The Blaine County Journal News-Opinion - We've Got The County Covered

New Chinook Opera House deemed a "Grand Success"


July 15, 2020

Lesley Zellmer, one of the owners of the building where the Chinook Opera House is located, shows how the old theater and ballroom was accessed directly from the street. Originally the stairway was open from the street. About halfway up the stairs, two doors blocked access to the facility at a stairway landing. A "back entrance" served as a fire escape to the alley but was sealed off years ago.

In November, 1903, the new Chinook Opera House hosted a grand opening ball that attracted 500 guests. A couple of weeks before the grand opening, the "Chinook Opinion" described the new facility as "...worthy of our pride and would be a creditable in a city of the population of Great Falls." The writer noted, "...the residents of Chinook and vicinity have deplored the fact that we had not a theatre or other place of amusement worthy of a large and wealthy population."

A writer described the new Opera House as " every way modern and up-to-date." The stage, framed by a stylish Proscenium arch, measured 20' by 20' with wings 12' by 20' and was lighted by a sophisticated electrical system. Under the stage were three "splendid" dressing rooms. At the back of the ballroom, along the east wall, three spacious offices overlook the street. A "dress circle," or balcony, is along the east wall of the ballroom and would accommodate about 100 chairs. With the ballroom and the dress circle, 500 guests could be comfortably seated or twelve "sets of dancers" could waltz the evening away.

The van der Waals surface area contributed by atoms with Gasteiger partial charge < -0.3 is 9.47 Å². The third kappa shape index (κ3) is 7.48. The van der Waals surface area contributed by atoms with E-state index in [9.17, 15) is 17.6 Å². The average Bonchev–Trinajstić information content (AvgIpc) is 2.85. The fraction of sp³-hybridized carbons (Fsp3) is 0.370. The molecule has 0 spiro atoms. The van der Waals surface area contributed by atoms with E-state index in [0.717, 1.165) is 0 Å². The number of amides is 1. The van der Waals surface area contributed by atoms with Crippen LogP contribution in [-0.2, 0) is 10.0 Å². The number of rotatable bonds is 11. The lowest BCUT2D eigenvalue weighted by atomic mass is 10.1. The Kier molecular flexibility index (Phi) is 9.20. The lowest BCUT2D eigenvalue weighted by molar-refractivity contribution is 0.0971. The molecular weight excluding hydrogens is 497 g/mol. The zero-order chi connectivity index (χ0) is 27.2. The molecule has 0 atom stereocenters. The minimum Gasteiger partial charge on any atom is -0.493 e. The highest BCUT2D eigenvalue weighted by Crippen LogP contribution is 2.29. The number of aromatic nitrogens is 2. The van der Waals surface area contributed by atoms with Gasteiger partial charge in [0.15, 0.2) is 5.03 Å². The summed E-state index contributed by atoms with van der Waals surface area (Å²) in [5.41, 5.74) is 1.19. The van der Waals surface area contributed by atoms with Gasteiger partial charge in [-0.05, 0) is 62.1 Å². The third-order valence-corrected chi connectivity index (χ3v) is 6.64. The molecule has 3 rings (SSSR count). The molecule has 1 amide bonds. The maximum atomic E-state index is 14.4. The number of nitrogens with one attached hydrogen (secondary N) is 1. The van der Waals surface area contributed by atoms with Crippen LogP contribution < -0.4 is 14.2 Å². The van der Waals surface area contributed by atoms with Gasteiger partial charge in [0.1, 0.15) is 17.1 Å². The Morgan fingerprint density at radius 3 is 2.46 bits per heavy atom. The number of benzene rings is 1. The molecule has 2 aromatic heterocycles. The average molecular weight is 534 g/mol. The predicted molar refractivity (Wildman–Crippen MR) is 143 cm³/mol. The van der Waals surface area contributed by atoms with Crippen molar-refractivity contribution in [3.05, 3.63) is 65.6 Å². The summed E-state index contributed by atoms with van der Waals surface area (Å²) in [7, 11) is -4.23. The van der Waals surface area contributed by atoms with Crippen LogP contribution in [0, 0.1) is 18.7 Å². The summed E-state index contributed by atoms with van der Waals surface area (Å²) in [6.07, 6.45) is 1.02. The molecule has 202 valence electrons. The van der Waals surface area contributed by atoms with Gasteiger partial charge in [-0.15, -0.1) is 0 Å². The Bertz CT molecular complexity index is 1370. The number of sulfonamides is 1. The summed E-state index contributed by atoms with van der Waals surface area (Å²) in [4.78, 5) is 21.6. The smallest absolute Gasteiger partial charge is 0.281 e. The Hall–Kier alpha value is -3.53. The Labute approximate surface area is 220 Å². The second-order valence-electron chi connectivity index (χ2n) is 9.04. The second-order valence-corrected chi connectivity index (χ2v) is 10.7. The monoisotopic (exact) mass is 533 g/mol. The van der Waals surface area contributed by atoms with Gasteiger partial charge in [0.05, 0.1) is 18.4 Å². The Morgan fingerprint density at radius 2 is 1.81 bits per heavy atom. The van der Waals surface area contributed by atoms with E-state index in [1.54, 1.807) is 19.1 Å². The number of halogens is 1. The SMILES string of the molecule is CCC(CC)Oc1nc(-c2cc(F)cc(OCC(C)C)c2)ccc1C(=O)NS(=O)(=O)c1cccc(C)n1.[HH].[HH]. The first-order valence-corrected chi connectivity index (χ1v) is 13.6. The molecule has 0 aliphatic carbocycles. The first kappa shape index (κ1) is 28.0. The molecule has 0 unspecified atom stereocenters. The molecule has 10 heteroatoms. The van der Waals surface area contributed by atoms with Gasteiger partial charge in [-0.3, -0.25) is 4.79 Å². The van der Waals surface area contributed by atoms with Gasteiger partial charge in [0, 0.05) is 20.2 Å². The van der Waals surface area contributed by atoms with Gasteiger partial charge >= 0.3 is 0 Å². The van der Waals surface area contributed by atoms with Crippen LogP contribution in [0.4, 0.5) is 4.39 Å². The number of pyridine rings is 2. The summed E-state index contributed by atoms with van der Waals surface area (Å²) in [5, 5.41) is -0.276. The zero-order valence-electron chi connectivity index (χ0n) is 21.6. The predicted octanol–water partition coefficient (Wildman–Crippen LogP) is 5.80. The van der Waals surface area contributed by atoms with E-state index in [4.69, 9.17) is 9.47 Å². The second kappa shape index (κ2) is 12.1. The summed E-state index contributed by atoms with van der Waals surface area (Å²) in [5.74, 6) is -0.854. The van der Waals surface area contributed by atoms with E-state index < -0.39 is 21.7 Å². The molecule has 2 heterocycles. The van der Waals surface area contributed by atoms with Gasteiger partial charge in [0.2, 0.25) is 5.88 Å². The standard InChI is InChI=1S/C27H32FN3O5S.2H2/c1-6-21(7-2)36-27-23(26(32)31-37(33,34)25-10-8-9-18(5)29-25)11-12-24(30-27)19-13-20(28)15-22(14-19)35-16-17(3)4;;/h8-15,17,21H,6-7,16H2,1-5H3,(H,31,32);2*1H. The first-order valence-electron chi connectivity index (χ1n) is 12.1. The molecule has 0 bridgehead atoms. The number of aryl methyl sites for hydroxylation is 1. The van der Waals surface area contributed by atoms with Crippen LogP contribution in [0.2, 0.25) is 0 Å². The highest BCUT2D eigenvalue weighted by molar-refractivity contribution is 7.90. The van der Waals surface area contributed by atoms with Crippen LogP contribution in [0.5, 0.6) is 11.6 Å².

The old Opera House is located atop the two-story brick building at 219 Indiana Street, now home to the Treasure State Title Company. The idea for the entertainment venue was credited to Stephen Carver, then President of the First National Bank. The bank occupied the north street level portion of the new building and Frank D. Boyle, a clothier, moved into the south side. The clothier eventually became Kuhr's Clothing. The bank moved in 1963 to a new building the corner of Indiana and 4th Streets. The same year Johnson Printing bought the building from the bank and it was owned by the newspaper's several owners until it sold in 2017.